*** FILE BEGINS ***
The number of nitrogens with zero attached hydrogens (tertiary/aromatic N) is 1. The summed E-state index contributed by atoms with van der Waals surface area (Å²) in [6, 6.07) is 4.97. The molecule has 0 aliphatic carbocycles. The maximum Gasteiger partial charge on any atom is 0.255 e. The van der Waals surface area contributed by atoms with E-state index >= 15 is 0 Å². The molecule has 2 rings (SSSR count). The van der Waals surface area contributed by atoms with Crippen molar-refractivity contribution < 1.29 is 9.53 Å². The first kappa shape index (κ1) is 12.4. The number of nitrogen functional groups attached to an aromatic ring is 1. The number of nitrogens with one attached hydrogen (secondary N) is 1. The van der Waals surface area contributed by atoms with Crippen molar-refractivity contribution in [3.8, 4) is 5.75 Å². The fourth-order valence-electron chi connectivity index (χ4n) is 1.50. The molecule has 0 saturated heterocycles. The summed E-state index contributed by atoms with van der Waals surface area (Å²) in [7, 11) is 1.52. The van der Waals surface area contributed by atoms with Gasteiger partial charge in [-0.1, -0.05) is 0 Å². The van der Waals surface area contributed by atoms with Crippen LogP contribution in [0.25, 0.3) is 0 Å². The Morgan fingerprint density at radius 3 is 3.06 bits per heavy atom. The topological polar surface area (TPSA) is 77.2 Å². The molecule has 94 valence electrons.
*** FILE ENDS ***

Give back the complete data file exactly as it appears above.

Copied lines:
The number of nitrogens with zero attached hydrogens (tertiary/aromatic N) is 1. The summed E-state index contributed by atoms with van der Waals surface area (Å²) in [6, 6.07) is 4.97. The molecule has 0 aliphatic carbocycles. The maximum Gasteiger partial charge on any atom is 0.255 e. The van der Waals surface area contributed by atoms with E-state index >= 15 is 0 Å². The molecule has 2 rings (SSSR count). The van der Waals surface area contributed by atoms with Crippen molar-refractivity contribution < 1.29 is 9.53 Å². The first kappa shape index (κ1) is 12.4. The number of nitrogen functional groups attached to an aromatic ring is 1. The number of nitrogens with one attached hydrogen (secondary N) is 1. The van der Waals surface area contributed by atoms with Crippen molar-refractivity contribution in [3.8, 4) is 5.75 Å². The fourth-order valence-electron chi connectivity index (χ4n) is 1.50. The molecule has 0 saturated heterocycles. The summed E-state index contributed by atoms with van der Waals surface area (Å²) in [7, 11) is 1.52. The van der Waals surface area contributed by atoms with Gasteiger partial charge in [-0.1, -0.05) is 0 Å². The van der Waals surface area contributed by atoms with Crippen LogP contribution in [0.25, 0.3) is 0 Å². The Morgan fingerprint density at radius 3 is 3.06 bits per heavy atom. The topological polar surface area (TPSA) is 77.2 Å². The molecule has 94 valence electrons.